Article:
Counselor's Corner: Addiction to Anger


By Fred Cavaiani

Anger is a superficial emotion. It is always a reaction to a deeper feeling.  Anger blocks us from experiencing our own vulnerability.  Whenever I get angry,  it is because there are deeper feelings that I don’t want to experience.  The feeling of being emotionally wounded, feeling alone, experiencing criticism and rejection from others, feeling helpless and powerless about something: these are normal feelings that I must allow myself to experience. If I don’t allow this to happen, I will not go deeper within myself where I can discover an experience of God.  In my brokenness I become open to experiencing the power of love and compassion. When I let myself feel my wounds, I start healing. I also deepen my emotional and spiritual journey with God.

People who use alcohol or drugs to numb their pain lead superficial and lonely lives. A person who numbs their emotional pain is trying to find a way out of experiencing pain.  Once the addiction takes over there is no help unless a person has total abstinence and hopefully enters a 12 Step Program like Alcoholics Anonymous, or Narcotics Anonymous.

The inappropriate use of alcohol, drugs or food stifle a person.  Addictions stop us from internal freedom. They stop us from feeling genuine peace and joy.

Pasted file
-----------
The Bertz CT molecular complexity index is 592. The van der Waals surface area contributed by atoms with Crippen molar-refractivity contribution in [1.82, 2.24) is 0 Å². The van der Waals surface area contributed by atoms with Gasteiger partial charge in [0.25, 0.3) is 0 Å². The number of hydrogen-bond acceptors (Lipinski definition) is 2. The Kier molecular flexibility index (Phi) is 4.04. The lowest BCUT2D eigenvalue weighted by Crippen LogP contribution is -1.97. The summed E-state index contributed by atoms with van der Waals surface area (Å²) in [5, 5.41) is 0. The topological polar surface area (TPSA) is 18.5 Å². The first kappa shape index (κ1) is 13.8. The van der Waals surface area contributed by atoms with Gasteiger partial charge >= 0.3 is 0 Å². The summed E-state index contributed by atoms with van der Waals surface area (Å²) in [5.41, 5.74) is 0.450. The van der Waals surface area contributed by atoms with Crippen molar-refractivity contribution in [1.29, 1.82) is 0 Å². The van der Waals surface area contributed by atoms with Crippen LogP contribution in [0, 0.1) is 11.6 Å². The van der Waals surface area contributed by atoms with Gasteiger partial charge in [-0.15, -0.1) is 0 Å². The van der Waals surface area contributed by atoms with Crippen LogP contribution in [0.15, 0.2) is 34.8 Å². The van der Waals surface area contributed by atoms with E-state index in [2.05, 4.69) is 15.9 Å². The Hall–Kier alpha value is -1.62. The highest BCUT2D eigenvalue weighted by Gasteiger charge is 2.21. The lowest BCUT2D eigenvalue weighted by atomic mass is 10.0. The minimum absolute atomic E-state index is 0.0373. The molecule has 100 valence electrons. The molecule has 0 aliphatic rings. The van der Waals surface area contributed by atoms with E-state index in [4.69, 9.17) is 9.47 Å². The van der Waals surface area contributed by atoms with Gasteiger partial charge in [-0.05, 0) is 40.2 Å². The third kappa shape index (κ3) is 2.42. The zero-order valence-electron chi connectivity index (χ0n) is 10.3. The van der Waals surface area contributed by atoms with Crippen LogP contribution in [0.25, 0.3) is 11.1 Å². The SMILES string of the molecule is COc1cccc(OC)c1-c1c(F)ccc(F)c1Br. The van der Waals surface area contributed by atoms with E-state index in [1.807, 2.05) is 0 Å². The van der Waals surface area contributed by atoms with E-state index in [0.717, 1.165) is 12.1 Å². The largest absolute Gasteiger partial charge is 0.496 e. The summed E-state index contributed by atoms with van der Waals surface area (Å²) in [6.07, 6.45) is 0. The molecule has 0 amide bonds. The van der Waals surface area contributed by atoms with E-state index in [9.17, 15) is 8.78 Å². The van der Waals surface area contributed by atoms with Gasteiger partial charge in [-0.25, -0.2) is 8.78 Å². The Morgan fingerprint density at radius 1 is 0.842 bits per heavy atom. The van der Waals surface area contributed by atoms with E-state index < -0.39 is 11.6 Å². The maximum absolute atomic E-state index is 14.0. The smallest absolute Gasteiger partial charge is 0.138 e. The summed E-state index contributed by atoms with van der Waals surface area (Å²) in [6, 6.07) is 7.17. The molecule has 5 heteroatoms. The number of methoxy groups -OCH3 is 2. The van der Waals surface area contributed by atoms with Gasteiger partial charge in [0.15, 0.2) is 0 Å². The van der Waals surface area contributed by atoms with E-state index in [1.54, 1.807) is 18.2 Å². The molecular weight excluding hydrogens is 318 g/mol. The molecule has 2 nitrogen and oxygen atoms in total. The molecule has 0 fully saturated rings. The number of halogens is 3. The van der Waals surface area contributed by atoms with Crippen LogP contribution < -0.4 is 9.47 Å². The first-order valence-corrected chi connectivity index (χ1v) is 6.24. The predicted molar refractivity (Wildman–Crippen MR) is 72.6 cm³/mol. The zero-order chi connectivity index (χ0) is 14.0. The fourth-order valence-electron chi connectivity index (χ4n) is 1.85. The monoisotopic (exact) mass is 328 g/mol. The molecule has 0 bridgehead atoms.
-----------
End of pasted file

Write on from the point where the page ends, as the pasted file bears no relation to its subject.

I must experience my pains and fears in order to go forward.  If I don’t experience my emotional pain, I will not be open to personal growth. I will not be open to having a connected relationship with other people. I will not be open to discovering a loving God in my life. The happiest people can open up to their own brokenness. Miserable people stay tranquilized away from going deeper.

Anger gives a person an adrenaline rush that becomes addictive.  It covers up creative energy. It covers up the power of compassion and love. It is a fallacy to believe that anger can realistically motivate people to make positive changes.  With social media so prevalent today, we see anger expressed in many areas of life.  It can become an addiction for many. To watch a politician be angry can set off an adrenaline rush in that person’s followers and also in those who do not like what this politician is shouting out. Anger is a reaction to the deeper feelings of disappointment, fear, sadness, loss, insecurity and just plain pain.  Anger will block these feelings and give a person a false sense of righteousness and superiority.

We live in a society of addiction to anger.  It you watch the news channels, such as CNN, MSNBC, FOX NEWS, you will experience anger.  It is an addictive product that stimulates people. And we don’t realize this. Anger is addictive. It puts us into an emotional prison. It causes us to be authoritative and insensitive to others.  It is an insidious virus that stops our emotional and spiritual growth.  It can devastate a whole society and a whole world.

Angry people do not change the world. Angry people burn out, withdraw and blame others for their anger.  Anger deprives us of positive energy to make positive changes.

Whenever I embrace anger, I making a bad investment because I am covering feelings that need to be experienced. Anger is like a drug that gives us a false sense of security and takes us away from the creative energy inside of us.  Anger stops us from revealing to others the pain inside of us. It stops us from revealing to ourselves the pain inside of us.